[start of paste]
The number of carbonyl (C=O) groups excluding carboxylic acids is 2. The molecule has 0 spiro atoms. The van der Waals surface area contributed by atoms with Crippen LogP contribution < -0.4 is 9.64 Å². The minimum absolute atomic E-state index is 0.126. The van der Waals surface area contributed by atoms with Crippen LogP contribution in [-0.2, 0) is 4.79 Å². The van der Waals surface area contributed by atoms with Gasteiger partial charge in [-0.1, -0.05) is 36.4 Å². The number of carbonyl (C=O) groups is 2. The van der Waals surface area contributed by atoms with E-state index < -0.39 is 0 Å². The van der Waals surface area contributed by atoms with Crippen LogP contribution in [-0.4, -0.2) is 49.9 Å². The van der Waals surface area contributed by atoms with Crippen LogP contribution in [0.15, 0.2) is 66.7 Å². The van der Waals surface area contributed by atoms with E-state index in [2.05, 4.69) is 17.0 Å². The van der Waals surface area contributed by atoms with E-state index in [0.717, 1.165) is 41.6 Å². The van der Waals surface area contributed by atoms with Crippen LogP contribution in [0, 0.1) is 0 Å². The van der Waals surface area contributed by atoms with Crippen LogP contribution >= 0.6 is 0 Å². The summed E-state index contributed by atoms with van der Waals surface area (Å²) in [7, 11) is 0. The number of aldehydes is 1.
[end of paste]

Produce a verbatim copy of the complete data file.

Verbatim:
The number of carbonyl (C=O) groups excluding carboxylic acids is 2. The molecule has 0 spiro atoms. The van der Waals surface area contributed by atoms with Crippen LogP contribution < -0.4 is 9.64 Å². The minimum absolute atomic E-state index is 0.126. The van der Waals surface area contributed by atoms with Crippen LogP contribution in [-0.2, 0) is 4.79 Å². The van der Waals surface area contributed by atoms with Gasteiger partial charge in [-0.1, -0.05) is 36.4 Å². The number of carbonyl (C=O) groups is 2. The van der Waals surface area contributed by atoms with E-state index < -0.39 is 0 Å². The van der Waals surface area contributed by atoms with Crippen LogP contribution in [-0.4, -0.2) is 49.9 Å². The van der Waals surface area contributed by atoms with Crippen LogP contribution in [0.15, 0.2) is 66.7 Å². The van der Waals surface area contributed by atoms with E-state index in [2.05, 4.69) is 17.0 Å². The van der Waals surface area contributed by atoms with E-state index in [0.717, 1.165) is 41.6 Å². The van der Waals surface area contributed by atoms with Crippen LogP contribution in [0, 0.1) is 0 Å². The van der Waals surface area contributed by atoms with Crippen LogP contribution >= 0.6 is 0 Å². The summed E-state index contributed by atoms with van der Waals surface area (Å²) in [7, 11) is 0. The number of aldehydes is 1.